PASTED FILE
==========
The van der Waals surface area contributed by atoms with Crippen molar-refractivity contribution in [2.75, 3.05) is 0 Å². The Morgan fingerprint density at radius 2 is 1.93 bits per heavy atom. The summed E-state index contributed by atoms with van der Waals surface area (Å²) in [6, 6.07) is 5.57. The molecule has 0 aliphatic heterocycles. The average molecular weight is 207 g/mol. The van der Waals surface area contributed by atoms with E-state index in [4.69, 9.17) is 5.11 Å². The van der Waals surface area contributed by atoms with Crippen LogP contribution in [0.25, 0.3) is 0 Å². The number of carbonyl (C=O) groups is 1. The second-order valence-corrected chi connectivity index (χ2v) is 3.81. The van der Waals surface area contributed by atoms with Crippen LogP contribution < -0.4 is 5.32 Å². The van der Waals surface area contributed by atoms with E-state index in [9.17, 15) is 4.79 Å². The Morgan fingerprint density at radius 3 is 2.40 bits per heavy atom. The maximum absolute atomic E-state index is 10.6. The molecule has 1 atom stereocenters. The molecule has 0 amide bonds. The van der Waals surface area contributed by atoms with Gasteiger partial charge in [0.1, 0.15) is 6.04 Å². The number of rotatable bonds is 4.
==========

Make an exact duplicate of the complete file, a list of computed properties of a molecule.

The van der Waals surface area contributed by atoms with Crippen molar-refractivity contribution in [2.75, 3.05) is 0 Å². The Morgan fingerprint density at radius 2 is 1.93 bits per heavy atom. The summed E-state index contributed by atoms with van der Waals surface area (Å²) in [6, 6.07) is 5.57. The molecule has 0 aliphatic heterocycles. The average molecular weight is 207 g/mol. The van der Waals surface area contributed by atoms with E-state index in [4.69, 9.17) is 5.11 Å². The van der Waals surface area contributed by atoms with Crippen LogP contribution in [0.25, 0.3) is 0 Å². The number of carbonyl (C=O) groups is 1. The second-order valence-corrected chi connectivity index (χ2v) is 3.81. The van der Waals surface area contributed by atoms with Crippen LogP contribution < -0.4 is 5.32 Å². The van der Waals surface area contributed by atoms with E-state index in [9.17, 15) is 4.79 Å². The Morgan fingerprint density at radius 3 is 2.40 bits per heavy atom. The maximum absolute atomic E-state index is 10.6. The molecule has 1 atom stereocenters. The molecule has 0 amide bonds. The van der Waals surface area contributed by atoms with Gasteiger partial charge in [0.1, 0.15) is 6.04 Å². The number of rotatable bonds is 4.